It's tempting to quote A Tale of Two Cities to describe the month that just ended:
“It was the best of times,
it was the worst of times,
it was the the age of wisdom,
it was the age of foolishness, . . .
it was the spring of hope,
it was the winter of despair . . .
Two weeks after the horrific storming of our nation's Capitol by insurrectionists hoping to overturn the election, President Joe Biden and Vice-President Kamala Harris were inaugurated on January 20. If their first two weeks in office are any indication, they will restore integrity, competence, and compassion to the White House. The Biden Administration seems to be laser-focused on organizing a national response to COVID-19 and the ongoing economic crisis it caused.
At the same time, the pandemic is still claiming many lives, hurting businesses, and keeping many people out of work. Since last March, the District 11 legislative staff have assisted close to a thousand constituents who had trouble receiving their unemployment insurance benefits. The process has often been painfully slow for these constituents, many of whom became unemployed in March and continue to be without jobs.
In Annapolis, as we started our new legislative session on January 13, the pandemic was, and will remain, top-of-mind. The legislature is working on a relief package that will provide benefits to businesses, payments to low- to moderate-income Marylanders, and other assistance. We’ll also consider protections for front-line workers and tackle major issues on education, law enforcement, and the environment.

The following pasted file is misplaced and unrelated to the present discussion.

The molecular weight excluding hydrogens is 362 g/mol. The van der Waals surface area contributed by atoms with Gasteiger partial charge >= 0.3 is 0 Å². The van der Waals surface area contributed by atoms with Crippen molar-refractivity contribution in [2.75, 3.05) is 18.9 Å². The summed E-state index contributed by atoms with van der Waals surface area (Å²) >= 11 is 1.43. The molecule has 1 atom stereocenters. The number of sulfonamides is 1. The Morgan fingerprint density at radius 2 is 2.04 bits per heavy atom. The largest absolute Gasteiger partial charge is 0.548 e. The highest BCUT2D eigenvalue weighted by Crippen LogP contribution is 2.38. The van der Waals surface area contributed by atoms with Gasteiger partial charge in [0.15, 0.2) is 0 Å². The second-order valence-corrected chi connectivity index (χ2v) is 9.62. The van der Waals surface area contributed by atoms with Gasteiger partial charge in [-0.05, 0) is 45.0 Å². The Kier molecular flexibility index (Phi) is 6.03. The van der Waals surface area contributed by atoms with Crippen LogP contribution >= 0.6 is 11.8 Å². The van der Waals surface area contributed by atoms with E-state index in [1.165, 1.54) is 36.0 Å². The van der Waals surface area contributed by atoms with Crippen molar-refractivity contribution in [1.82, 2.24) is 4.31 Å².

And we’ll do all of this in a setting that is completely different from any in history. COVID has changed most workplaces, and Annapolis is no exception. All of our committee hearings are taking place on Zoom--witness testimony and all--and when delegates return for floor session in a week or so, we’ll be located at two different sites with our desks physically distanced (see above photo). The House Office Building and State House—usually humming with activity, group visits and chatter—are eerily quiet and practically empty these days.